Sun Nov 4, 2012, 08:00 AM
Jim__ (10,517 posts)
Far from random, evolution follows a predictable genetic pattern, researchers find
Evolution, often perceived as a series of random changes, might in fact be driven by a simple and repeated genetic solution to an environmental pressure that a broad range of species happen to share, according to new research.
Princeton University research published in the journal Science suggests that knowledge of a species' genes—and how certain external conditions affect the proteins encoded by those genes—could be used to determine a predictable evolutionary pattern driven by outside factors. Scientists could then pinpoint how the diversity of adaptations seen in the natural world developed even in distantly related animals.
"Is evolution predictable? To a surprising extent the answer is yes," said senior researcher Peter Andolfatto, an assistant professor in Princeton's Department of Ecology and Evolutionary Biology and the Lewis-Sigler Institute for Integrative Genomics. He worked with lead author and postdoctoral research associate Ying Zhen, and graduate students Matthew Aardema and Molly Schumer, all from Princeton's ecology and evolutionary biology department, as well as Edgar Medina, a biological sciences graduate student at the University of the Andes in Colombia.
The researchers carried out a survey of DNA sequences from 29 distantly related insect species, the largest sample of organisms yet examined for a single evolutionary trait. Fourteen of these species have evolved a nearly identical characteristic due to one external influence—they feed on plants that produce cardenolides, a class of steroid-like cardiotoxins that are a natural defense for plants such as milkweed and dogbane.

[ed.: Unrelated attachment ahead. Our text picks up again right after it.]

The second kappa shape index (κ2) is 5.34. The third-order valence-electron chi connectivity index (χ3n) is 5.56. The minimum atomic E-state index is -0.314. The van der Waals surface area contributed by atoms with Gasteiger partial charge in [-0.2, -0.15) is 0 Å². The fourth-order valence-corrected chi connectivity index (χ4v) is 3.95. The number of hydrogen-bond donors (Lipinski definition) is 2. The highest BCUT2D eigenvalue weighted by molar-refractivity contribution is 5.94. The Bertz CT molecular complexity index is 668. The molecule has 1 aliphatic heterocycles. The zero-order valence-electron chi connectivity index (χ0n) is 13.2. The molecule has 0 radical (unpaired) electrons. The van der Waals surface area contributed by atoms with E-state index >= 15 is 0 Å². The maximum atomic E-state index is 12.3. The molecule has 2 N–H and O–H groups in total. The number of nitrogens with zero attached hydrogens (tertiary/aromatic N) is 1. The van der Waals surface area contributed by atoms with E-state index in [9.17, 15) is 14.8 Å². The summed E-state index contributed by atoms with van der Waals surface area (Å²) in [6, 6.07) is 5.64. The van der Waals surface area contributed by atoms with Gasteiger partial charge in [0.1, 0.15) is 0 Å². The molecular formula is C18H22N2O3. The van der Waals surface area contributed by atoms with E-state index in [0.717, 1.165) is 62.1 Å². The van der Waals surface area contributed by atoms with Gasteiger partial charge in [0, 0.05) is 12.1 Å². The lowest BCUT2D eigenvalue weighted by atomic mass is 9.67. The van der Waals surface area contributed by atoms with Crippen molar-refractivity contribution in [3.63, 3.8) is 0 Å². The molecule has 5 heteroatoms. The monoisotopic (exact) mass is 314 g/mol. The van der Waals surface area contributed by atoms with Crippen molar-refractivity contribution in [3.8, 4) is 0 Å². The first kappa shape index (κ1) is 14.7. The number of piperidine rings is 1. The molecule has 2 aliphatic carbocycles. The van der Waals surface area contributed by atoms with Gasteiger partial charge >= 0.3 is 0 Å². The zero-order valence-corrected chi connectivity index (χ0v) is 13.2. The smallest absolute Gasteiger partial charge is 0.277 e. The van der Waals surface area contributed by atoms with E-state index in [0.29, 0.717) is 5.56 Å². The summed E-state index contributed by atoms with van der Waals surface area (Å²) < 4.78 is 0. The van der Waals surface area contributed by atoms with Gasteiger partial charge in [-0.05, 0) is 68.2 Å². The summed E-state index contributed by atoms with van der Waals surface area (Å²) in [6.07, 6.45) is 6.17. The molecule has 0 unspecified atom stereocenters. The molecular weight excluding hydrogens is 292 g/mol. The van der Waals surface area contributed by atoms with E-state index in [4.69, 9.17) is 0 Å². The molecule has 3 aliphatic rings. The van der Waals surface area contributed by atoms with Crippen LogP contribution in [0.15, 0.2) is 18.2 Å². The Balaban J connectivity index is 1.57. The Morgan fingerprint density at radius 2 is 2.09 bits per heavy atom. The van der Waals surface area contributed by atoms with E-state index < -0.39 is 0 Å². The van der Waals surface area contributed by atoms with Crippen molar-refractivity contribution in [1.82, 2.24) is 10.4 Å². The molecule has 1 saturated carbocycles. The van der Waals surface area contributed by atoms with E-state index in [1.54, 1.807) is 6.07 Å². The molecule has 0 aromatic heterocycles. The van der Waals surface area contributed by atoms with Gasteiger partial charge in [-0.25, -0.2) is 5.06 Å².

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Far from random, evolution follows a predictable genetic pattern, researchers find (Original post)
Response to TruthBeTold65 (Reply #1)
Wed Nov 14, 2012, 04:50 AM
Jim__ (10,517 posts)
2. I'm not sure exactly how you mean that; but it doesn't seem like an appropriate analogy.
In chaos theory, the butterfly effect is the sensitive dependence on initial conditions, where a small change at one place in a deterministic nonlinear system can result in large differences to a later state. The name of the effect, coined by Edward Lorenz, is derived from the theoretical example of a hurricane's formation being contingent on whether or not a distant butterfly had flapped its wings several weeks before.
Whereas the article (the Phys.org article - I haven't read the Science article) addresses a situation with well-defined initial conditions, the genome, and a limited number of viable adaptations to an environmental change:
"The power of what we've done is to survey diverse organisms facing a similar problem and find striking evidence for a limited number of possible solutions," he said. "The fact that many of these solutions are used over and over again by completely unrelated species suggests that the evolutionary path is repeatable and predictable."
Response to Jim__ (Reply #2)
Mon Nov 26, 2012, 09:03 PM
TruthBeTold65 (198 posts)
3. haha...just caught this...
didn't spell out my thought on it clearly...the butterfly effect as outlier to my thought not meant as a definition...but thank you for the facts.